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Grotstein, J.S. (1984). A Proposed Revision of the Psychoanalytic Concept of Primitive Mental States, Part II—The Borderline Syndrome-Section 2 the Phenomenology of the Borderline Syndrome2. Contemp. Psychoanal., 20:77-119.

(1984). Contemporary Psychoanalysis, 20:77-119

A Proposed Revision of the Psychoanalytic Concept of Primitive Mental States, Part II—The Borderline Syndrome-Section 2 the Phenomenology of the Borderline Syndrome2

James S. Grotstein, M.D.

INVESTIGATORS WHO HAVE STUDIED the borderline have associated syndromic characteristics to this entity in order to define it. The characteristics which each study has elaborated overlap in some areas and diverge in others. Grinker et al. (1968) identify anger as the main or only affect. They find relationships are anaclitic, dependent, complementary, but rarely reciprocal. Borderline patients lack a sense of self-identity, and the depression they experience is characterized more by loneliness than by shame or guilt.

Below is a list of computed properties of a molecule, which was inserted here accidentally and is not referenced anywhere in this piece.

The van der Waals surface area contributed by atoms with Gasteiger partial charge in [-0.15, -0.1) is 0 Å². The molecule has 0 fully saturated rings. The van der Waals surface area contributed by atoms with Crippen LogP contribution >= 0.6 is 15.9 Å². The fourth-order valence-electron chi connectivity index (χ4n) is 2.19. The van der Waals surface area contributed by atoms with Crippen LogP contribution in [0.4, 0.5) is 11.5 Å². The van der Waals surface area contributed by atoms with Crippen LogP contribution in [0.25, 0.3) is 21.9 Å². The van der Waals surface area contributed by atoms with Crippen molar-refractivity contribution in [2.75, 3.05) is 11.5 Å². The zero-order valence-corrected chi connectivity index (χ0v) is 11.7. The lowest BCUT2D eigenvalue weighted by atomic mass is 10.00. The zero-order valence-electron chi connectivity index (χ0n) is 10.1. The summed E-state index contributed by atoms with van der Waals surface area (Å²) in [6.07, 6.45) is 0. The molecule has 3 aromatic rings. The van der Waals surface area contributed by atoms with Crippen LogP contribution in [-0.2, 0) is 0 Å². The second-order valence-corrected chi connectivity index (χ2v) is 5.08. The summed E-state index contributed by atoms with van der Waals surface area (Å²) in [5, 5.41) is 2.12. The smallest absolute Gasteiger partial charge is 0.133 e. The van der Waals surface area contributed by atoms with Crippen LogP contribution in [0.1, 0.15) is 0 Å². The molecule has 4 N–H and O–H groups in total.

Gunderson

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